This represents a positive catalyst given the implicit vote of confidence from the Financial Services Authority – it sends a very strong signal that the regulator is willing to give the all-clear to a move that increases the risk profile of the group. That is why shares went up, despite the real core tier one capital impact from leaving, of around 0.8 per cent, though the APS was an irrelevance from the point of view of RBS claiming on it.
As the insurance protection is unlikely to be required, RBS reasons that there is little point continuing to pay for it. However, it is worth highlighting the scheme also provided RBS with a core tier one capital ratio benefit equivalent to 77 basis points at the end of June, so by exiting the APS this benefit will be lost. That said, we note that this benefit has been reducing over time as the company has been running-off the insured assets.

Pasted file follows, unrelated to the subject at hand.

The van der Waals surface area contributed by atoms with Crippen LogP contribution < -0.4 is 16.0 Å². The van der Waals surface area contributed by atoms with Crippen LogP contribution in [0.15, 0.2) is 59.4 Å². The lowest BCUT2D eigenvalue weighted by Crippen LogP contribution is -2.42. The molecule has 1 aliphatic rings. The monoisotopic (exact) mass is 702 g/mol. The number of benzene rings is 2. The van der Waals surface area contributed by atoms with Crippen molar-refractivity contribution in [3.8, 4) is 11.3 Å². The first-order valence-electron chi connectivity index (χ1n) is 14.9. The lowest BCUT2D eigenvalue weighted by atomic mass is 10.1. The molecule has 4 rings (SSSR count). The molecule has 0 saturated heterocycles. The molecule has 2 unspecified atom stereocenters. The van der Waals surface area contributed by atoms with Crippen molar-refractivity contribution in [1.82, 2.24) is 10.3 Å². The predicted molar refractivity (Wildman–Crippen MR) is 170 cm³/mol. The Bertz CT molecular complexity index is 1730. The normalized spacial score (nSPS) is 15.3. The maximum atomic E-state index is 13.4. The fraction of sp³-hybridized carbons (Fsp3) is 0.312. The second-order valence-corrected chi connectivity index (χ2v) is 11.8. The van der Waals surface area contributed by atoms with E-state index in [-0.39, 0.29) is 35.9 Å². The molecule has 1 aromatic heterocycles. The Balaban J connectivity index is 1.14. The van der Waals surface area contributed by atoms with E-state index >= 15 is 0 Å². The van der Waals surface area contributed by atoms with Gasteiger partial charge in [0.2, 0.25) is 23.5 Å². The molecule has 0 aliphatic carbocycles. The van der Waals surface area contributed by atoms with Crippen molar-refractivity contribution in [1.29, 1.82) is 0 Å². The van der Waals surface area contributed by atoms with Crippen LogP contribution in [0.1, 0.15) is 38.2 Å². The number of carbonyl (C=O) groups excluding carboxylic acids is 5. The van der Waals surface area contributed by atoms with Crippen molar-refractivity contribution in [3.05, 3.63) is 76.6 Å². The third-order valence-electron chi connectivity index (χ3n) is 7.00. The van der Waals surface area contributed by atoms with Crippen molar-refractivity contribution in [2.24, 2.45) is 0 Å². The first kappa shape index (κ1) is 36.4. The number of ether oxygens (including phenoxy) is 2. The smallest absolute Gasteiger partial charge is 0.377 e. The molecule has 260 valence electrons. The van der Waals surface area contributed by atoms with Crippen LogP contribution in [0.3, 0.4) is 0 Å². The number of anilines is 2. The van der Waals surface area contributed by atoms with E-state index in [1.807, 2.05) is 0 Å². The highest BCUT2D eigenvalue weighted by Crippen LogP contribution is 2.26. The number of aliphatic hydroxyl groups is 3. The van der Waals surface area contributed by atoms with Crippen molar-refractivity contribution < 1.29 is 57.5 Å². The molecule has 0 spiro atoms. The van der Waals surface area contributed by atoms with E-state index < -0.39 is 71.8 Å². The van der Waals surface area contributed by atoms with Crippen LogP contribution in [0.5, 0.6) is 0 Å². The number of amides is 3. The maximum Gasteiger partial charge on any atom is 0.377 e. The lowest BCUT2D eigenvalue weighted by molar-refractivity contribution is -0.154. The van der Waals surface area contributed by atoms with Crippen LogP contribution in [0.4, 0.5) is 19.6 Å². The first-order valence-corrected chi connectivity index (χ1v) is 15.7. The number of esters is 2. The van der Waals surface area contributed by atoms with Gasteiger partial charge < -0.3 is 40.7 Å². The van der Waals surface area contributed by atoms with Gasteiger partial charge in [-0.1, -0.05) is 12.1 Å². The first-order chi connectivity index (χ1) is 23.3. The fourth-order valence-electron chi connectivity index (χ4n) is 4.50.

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RBS saves on the £500m annual fee and moves a small step closer to privatisation. This was designed to insure the majority UK-government owned bank against outsized losses on a £282bn portfolio of the bank’s riskier loans and investment. Those assets have since fallen by around 63 per cent to £105bn, owing to run-offs and divestments, and the bank never made a claim under the scheme.